Share This


More From ScienceDaily



More Health & Medicine News

Saturday, November 22, 2014

Featured Research

from universities, journals, and other organizations


Featured Videos

from AP, Reuters, AFP, and other news services

WFP: Ebola Risks Heightened Among Women Throughout Africa

WFP: Ebola Risks Heightened Among Women Throughout Africa

AFP (Nov. 21, 2014) — Having children has always been a frightening prospect in Sierra Leone, the world's most dangerous place to give birth, but Ebola has presented an alarming new threat for expectant mothers. Duration: 00:37 Video provided by AFP
Powered by NewsLook.com
Could Your Genes Be The Reason You're Single?

Could Your Genes Be The Reason You're Single?

Newsy (Nov. 21, 2014) — Researchers in Beijing discovered a gene called 5-HTA1, and carriers are reportedly 20 percent more likely to be single. Video provided by Newsy
Powered by NewsLook.com
Milestone Birthdays Can Bring Existential Crisis, Study Says

Milestone Birthdays Can Bring Existential Crisis, Study Says

Newsy (Nov. 21, 2014) — Researchers find that as people approach new decades in their lives they make bigger life decisions. Video provided by Newsy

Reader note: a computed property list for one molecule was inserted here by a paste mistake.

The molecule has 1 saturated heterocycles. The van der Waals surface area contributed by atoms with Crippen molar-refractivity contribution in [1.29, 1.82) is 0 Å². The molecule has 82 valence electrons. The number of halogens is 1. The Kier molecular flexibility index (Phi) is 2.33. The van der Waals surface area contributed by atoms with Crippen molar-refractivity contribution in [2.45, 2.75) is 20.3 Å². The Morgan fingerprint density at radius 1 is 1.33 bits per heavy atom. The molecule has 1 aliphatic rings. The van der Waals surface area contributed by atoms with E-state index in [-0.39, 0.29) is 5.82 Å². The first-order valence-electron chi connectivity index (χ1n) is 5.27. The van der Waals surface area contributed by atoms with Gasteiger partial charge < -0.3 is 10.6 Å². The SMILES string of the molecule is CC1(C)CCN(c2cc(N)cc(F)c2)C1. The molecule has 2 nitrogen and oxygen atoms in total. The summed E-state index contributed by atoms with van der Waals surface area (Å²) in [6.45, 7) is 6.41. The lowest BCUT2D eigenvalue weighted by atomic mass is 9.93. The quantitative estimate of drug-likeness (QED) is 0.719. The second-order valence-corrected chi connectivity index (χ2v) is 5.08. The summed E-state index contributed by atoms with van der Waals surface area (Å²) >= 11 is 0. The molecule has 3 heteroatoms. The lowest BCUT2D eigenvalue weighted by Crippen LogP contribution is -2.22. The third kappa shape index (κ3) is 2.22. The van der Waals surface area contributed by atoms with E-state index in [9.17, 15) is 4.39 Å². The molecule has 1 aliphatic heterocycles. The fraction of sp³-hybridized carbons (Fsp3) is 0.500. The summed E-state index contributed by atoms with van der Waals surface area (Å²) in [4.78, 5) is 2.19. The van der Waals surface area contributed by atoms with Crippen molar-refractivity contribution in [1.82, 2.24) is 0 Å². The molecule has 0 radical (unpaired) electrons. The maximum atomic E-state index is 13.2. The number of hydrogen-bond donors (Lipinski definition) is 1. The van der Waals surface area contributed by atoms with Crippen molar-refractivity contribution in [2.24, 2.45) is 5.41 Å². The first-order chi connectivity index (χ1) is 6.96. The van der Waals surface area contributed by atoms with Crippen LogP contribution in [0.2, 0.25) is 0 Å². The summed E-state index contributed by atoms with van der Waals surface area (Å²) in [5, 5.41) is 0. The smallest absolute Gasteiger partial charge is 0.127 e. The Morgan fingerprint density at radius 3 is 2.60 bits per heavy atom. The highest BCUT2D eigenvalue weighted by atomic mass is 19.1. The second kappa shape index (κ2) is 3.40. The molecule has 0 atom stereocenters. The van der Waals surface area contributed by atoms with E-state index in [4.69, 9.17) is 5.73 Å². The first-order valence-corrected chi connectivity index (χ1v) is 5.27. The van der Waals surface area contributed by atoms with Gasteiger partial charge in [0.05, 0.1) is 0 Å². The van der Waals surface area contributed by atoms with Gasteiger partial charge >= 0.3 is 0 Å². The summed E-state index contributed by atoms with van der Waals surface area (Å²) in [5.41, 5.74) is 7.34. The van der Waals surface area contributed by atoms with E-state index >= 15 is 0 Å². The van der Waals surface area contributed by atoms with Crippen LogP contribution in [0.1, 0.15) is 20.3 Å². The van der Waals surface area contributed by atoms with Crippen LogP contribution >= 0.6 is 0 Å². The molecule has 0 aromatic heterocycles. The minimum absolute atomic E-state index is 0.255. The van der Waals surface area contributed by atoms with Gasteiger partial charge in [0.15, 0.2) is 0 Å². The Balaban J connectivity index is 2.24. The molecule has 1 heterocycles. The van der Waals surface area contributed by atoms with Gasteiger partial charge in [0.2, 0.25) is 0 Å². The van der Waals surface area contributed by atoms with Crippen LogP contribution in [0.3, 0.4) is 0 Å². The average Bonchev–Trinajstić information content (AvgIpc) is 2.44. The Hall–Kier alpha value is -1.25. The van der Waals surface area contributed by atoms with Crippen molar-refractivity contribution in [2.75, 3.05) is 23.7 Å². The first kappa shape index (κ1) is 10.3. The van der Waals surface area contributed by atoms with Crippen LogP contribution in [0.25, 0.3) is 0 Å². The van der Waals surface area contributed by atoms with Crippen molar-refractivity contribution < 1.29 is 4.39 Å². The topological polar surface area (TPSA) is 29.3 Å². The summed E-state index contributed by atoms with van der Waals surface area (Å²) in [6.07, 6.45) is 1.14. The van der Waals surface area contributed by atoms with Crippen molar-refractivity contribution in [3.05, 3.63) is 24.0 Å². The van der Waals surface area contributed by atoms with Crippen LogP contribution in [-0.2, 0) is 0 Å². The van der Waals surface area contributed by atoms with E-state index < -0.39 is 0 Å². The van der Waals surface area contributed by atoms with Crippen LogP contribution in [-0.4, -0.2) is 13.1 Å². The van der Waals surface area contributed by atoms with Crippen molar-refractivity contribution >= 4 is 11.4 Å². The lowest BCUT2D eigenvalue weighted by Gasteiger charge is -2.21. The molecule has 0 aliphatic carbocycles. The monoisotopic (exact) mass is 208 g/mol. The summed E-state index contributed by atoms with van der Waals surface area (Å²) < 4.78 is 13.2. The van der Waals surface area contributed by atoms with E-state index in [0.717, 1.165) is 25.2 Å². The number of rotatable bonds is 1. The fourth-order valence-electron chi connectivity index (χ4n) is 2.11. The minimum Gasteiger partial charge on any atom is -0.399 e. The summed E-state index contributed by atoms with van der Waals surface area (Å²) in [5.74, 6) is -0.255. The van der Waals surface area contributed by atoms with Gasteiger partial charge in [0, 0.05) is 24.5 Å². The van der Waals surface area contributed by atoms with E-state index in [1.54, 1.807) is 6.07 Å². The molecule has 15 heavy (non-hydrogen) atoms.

Powered by NewsLook.com
Ebola: Life Without School in Guinea

Ebola: Life Without School in Guinea

AFP (Nov. 21, 2014) — Following the closure of schools and universities in Guinea because of the Ebola virus, students look for temporary work or gather in makeshift classrooms to catch up on their syllabus. Duration: 02:14 Video provided by AFP
Powered by NewsLook.com

Search ScienceDaily

Number of stories in archives: 140,361

Find with keyword(s):
 
Enter a keyword or phrase to search ScienceDaily for related topics and research stories.

Save/Print:
Share:  

Breaking News:

Strange & Offbeat Stories

 

Health & Medicine

Mind & Brain

Living & Well

In Other News

... from NewsDaily.com

Science News

Health News

Environment News

Technology News



Save/Print:
Share:  

Free Subscriptions


Get the latest science news with ScienceDaily's free email newsletters, updated daily and weekly. Or view hourly updated newsfeeds in your RSS reader:

Get Social & Mobile


Keep up to date with the latest news from ScienceDaily via social networks and mobile apps:

Have Feedback?


Tell us what you think of ScienceDaily -- we welcome both positive and negative comments. Have any problems using the site? Questions?
Mobile iPhone Android Web
Follow Facebook Twitter Google+
Subscribe RSS Feeds Email Newsletters
Latest Headlines Health & Medicine Mind & Brain Space & Time Matter & Energy Computers & Math Plants & Animals Earth & Climate Fossils & Ruins